Apple sinks to new levels of stupid in South Park App Store row

Ever since the App Store opened for submissions, Apple’s been—and this is perhaps the most charitable description—inconsistent. Although I disagree with the regular statements from Apple’s competition about walled gardens (and Ballmer recently arguing, without a hint of irony, that iPhone is stifling innovation, and if only everyone was using Windows Mobile, they’d have more choice), whoever at Apple is dictating policy regarding App Store submission needs a good swift kick in the nuts.

Apple hit the news when it denied Podcaster entry to the App Store last September. The bizarre argument was that it duplicated functionality of an existing Apple app, but not one on the iPhone—instead, Podcaster wasn’t allowed distribution because, in part, it duplicated functionality in the desktop version of iTunes.

Now, however, Apple has descended to new levels of stupid. In development since last autumn, the South Park app has now been rejected without ceremony. Apple’s reasoning? The content is “potentially offensive”.

In itself, this is understandable. But when you look at the iPhone ‘ecosystem’, the decision is nothing short of batsh*t crazy.

Reason 1: South Park episodes are available to buy in full in the iTunes Store, and they happily play on—you guessed it—an iPhone.

Reason 2: South Park may have plenty of somewhat offensive and puerile moments, but that is at least a veneer over a satirical and cunningly intelligent cartoon. That, however, can’t be said of the slew of boob-jiggle and fart apps that Apple’s happily allowed into the App Store of late. Way to be consistent, Apple!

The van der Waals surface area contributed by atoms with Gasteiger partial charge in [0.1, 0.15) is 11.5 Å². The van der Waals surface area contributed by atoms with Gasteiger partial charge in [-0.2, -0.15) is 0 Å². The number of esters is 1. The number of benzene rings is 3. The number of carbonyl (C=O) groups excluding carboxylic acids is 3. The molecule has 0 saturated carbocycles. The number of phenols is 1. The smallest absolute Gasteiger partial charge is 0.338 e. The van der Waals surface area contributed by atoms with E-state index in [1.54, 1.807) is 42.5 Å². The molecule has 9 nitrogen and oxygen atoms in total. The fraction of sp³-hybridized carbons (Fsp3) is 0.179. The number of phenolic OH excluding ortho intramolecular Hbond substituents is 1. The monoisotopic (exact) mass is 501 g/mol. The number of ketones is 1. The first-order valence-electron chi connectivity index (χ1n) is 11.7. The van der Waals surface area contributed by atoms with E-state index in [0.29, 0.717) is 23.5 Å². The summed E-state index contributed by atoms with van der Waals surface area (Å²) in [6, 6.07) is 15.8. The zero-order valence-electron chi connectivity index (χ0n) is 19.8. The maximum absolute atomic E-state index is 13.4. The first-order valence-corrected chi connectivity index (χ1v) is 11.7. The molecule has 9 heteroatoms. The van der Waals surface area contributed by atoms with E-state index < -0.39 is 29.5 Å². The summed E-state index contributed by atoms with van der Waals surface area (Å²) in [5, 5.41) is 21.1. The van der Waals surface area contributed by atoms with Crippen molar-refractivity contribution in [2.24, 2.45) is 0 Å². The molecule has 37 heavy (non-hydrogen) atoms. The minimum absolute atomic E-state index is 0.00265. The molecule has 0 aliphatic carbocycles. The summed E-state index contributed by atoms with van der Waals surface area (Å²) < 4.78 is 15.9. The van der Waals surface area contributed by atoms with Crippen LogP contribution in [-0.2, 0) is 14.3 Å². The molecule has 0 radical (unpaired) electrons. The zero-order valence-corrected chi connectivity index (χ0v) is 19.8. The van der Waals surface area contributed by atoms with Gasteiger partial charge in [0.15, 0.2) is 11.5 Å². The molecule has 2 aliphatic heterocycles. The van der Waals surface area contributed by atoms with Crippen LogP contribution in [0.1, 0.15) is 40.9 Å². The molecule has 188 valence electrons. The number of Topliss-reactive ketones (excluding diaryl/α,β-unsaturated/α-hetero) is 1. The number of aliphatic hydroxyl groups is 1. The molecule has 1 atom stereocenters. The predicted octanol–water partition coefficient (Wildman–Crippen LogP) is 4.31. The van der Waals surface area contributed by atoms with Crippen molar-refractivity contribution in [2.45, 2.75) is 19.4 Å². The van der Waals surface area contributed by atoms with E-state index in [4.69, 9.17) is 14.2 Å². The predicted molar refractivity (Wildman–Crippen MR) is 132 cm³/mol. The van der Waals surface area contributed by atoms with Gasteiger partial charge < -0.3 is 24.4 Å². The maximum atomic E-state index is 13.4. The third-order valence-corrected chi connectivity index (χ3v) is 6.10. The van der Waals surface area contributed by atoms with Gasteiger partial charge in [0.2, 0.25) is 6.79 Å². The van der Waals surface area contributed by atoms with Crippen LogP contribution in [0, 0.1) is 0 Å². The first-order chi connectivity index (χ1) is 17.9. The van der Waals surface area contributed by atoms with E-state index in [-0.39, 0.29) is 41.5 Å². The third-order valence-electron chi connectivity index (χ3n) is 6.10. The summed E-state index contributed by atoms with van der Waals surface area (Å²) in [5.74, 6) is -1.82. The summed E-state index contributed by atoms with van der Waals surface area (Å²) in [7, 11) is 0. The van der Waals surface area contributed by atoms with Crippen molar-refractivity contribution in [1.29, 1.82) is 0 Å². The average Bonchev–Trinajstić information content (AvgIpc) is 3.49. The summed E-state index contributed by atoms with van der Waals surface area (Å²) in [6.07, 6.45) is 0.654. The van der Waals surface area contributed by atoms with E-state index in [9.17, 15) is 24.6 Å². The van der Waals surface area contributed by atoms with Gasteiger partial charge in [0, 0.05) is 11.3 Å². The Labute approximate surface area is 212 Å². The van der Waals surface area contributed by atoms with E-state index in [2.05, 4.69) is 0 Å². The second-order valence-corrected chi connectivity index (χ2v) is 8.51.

Reason 3: I’m an adult. No, really. Lots of people who own iPhones are also adults. No, no, it’s actually true. To that extent, it’s a bit rich of Apple to take the ‘offensive’ line with a cartoon that’s shown on television—it’s not like Parker and Stone thought: “You know what? Let’s change South Park, just for iPhone! Its new name shall be Gimp Chainsaw Blood Gouge Sex Death Park!”.

So, Apple, with a slightly edgy but perfectly safe app, let people decide for themselves whether to buy it. After all, I suspect the vast majority of people buying a South Park app are actually going to be South Park fans, and they’ll only take offence if it’s rubbish.

The App Store is undoubtedly iPhone’s killer app, but if Apple keeps indiscriminately knifing apps for no real reason—and high-profile ones at that—it’s going to be iPhone’s killer. It’ll only be so long before rivals start to catch up, and although I’ve no doubt that the Microsoft App Store won’t be as good as Apple’s, it’ll be ‘good enough’ for many. If Apple’s still playing the stupid card when that happens, a whole bunch of people will be yelling “screw you guys,” ditching their iPhones and going elsewhere.